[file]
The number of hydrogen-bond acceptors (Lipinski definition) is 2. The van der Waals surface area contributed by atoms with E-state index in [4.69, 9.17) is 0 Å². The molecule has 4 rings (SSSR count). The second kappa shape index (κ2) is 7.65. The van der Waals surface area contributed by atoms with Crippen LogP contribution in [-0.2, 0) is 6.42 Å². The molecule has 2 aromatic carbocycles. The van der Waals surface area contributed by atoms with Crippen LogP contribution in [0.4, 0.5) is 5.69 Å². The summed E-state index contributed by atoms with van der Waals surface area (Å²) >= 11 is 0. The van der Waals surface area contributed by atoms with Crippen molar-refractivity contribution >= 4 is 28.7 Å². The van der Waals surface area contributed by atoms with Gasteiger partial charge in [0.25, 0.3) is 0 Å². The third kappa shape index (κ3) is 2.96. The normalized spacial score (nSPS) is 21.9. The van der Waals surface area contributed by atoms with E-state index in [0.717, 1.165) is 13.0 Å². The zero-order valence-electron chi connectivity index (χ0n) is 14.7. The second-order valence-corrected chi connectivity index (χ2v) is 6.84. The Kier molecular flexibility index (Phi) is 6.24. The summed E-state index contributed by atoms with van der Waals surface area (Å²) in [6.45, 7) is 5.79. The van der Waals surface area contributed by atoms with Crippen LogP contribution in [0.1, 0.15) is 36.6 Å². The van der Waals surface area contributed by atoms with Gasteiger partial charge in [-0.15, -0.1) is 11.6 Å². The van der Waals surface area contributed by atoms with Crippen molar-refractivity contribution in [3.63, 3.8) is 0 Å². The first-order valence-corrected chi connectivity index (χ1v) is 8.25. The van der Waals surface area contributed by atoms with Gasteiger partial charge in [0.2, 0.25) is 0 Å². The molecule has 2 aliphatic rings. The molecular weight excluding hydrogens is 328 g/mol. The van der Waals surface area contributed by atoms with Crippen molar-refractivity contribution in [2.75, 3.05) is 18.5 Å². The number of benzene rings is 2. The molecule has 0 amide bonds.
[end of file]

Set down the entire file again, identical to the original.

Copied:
The number of hydrogen-bond acceptors (Lipinski definition) is 2. The van der Waals surface area contributed by atoms with E-state index in [4.69, 9.17) is 0 Å². The molecule has 4 rings (SSSR count). The second kappa shape index (κ2) is 7.65. The van der Waals surface area contributed by atoms with Crippen LogP contribution in [-0.2, 0) is 6.42 Å². The molecule has 2 aromatic carbocycles. The van der Waals surface area contributed by atoms with Crippen LogP contribution in [0.4, 0.5) is 5.69 Å². The summed E-state index contributed by atoms with van der Waals surface area (Å²) >= 11 is 0. The van der Waals surface area contributed by atoms with Crippen molar-refractivity contribution >= 4 is 28.7 Å². The van der Waals surface area contributed by atoms with Gasteiger partial charge in [0.25, 0.3) is 0 Å². The third kappa shape index (κ3) is 2.96. The normalized spacial score (nSPS) is 21.9. The van der Waals surface area contributed by atoms with E-state index in [0.717, 1.165) is 13.0 Å². The zero-order valence-electron chi connectivity index (χ0n) is 14.7. The second-order valence-corrected chi connectivity index (χ2v) is 6.84. The Kier molecular flexibility index (Phi) is 6.24. The summed E-state index contributed by atoms with van der Waals surface area (Å²) in [6.45, 7) is 5.79. The van der Waals surface area contributed by atoms with Crippen LogP contribution in [0.1, 0.15) is 36.6 Å². The van der Waals surface area contributed by atoms with Gasteiger partial charge in [-0.15, -0.1) is 11.6 Å². The van der Waals surface area contributed by atoms with Crippen molar-refractivity contribution in [3.63, 3.8) is 0 Å². The first-order valence-corrected chi connectivity index (χ1v) is 8.25. The van der Waals surface area contributed by atoms with Gasteiger partial charge in [0.2, 0.25) is 0 Å². The molecule has 2 aliphatic rings. The molecular weight excluding hydrogens is 328 g/mol. The van der Waals surface area contributed by atoms with Crippen molar-refractivity contribution in [2.75, 3.05) is 18.5 Å². The number of benzene rings is 2. The molecule has 0 amide bonds.